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  1. Key Member
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    #1

    This is the first time I have been to London

    "I have been to London(means I went to London and came back, I am not in London)". This is what I read in grammar book but there was one more thing.

    "Jane: Have you ever been to London?"

    "Sue: No, this is the first time I have been to London(she is in London while talking to Jane)."

    Does "I have been" have two meanings? I am confused.

    Please check.

  2. Charlie Bernstein's Avatar
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    #2

    Re: This is the first time I have been to London

    Quote Originally Posted by tufguy View Post
    "I have been to London [space] (means I went to London and came back, I am not in London)". This is what I read in grammar book, but there was one more thing.

    "Jane: Have you ever been to London?"

    "Sue: No, this is the first time I have been to London [space] (she is in London while talking to Jane)."

    Does "I have been" have two meanings? I am confused.

    Please check.
    That's a good question.

    The "is" pulls the expression "I have been" into the present. One of the grammarians here might be able to explain it.

    However, your conversation between Jane and Sue is wrong, so it's hard to answer your question.

    If they are both in London, then Jane already knows that Sue is there, so the question would make no sense.

    If Jane is in London and Sue is not, then she would not say that she IS in London.

    Likewise, if neither is in London, Sue would not say she is.

    If Jane had said, "Have you ever been to London BEFORE?" (meaning before this visit), then Sue's answer would make sense. She would be saying that she had not visited in the past.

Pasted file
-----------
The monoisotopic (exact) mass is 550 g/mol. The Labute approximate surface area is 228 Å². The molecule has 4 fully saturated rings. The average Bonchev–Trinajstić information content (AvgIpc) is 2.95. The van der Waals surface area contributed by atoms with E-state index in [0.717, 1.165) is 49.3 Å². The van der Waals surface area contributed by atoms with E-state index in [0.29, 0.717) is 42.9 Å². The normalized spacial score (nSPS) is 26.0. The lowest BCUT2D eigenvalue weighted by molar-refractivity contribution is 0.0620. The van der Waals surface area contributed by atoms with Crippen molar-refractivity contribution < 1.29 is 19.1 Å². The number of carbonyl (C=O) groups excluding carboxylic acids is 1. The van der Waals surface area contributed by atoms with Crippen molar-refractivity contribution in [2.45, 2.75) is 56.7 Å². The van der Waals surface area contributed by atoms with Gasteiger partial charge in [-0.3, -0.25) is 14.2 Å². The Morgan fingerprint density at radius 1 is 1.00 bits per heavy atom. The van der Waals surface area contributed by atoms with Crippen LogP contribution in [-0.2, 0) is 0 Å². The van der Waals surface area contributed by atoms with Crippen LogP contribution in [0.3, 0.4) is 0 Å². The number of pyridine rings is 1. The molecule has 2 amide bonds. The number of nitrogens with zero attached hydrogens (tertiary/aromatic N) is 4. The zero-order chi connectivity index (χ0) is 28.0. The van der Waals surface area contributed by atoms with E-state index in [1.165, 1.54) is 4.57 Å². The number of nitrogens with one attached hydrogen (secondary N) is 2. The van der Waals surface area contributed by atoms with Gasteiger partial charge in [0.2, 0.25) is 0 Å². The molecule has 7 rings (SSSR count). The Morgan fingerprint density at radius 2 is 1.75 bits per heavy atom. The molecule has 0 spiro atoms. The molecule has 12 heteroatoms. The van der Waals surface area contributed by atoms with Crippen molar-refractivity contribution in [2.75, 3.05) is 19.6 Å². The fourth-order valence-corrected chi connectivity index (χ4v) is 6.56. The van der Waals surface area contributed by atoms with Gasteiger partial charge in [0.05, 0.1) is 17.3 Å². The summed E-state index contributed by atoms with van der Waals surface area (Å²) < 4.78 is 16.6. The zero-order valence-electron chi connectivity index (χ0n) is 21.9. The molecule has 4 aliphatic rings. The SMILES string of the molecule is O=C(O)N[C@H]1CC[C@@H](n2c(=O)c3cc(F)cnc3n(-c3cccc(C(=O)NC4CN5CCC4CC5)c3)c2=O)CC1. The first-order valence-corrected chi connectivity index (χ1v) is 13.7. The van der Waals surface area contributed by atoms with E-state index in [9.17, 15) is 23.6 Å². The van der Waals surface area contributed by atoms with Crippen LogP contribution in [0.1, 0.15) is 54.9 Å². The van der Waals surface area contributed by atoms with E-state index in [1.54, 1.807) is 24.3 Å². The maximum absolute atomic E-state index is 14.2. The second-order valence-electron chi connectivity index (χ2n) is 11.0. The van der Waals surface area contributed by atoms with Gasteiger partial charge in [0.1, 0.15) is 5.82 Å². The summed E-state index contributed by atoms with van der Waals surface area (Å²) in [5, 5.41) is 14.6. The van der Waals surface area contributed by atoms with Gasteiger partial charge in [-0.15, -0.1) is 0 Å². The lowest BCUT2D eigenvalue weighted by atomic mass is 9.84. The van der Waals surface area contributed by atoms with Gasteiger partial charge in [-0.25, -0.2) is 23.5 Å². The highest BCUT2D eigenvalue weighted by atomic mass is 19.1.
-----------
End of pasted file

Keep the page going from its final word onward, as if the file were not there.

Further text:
I'm not a teacher. I speak American English. I've tutored writing at the University of Southern Maine and have done a good deal of copy editing and writing, occasionally for publication.

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    #3

    Re: This is the first time I have been to London

    Yes, I forgot to write "before", sorry. But she says "this is the first time, I have been to London". This is my question. In grammar book it's written that she replies like this "this is the first time I have been to London".

  4. Charlie Bernstein's Avatar
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    #4

    Re: This is the first time I have been to London

    Quote Originally Posted by tufguy View Post
    Yes, I forgot to write "before", sorry. But she says "this is the first time, I have been to London". This is my question. In grammar book it's written that she replies like this "this is the first time I have been to London".
    It's fine. It means: "This is my first trip to London." I'll let a grammarian help you disect the verb conjugation.
    I'm not a teacher. I speak American English. I've tutored writing at the University of Southern Maine and have done a good deal of copy editing and writing, occasionally for publication.

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    #5

    Re: This is the first time I have been to London

    It's only correct if you leave out the comma.
    I am not a teacher.

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    #6

    Re: This is the first time I have been to London

    Quote Originally Posted by tufguy View Post
    "I have been to London. (means I went to London and came back, I am not in London)".
    This is not necessarily true. It is just one possible interpretation of the intended meaning.

    Quote Originally Posted by tufguy View Post
    "Jane: Have you ever been to London [before]?"

    "Sue: No, this is the first time I have been to London."
    This shows the use of present perfect quite well. The meaning of the sentence is clear.

    Quote Originally Posted by tufguy View Post
    "Does "I have been" have two meanings? I am confused.
    This question doesn't make sense. I think you misunderstand what 'meaning' is. Look: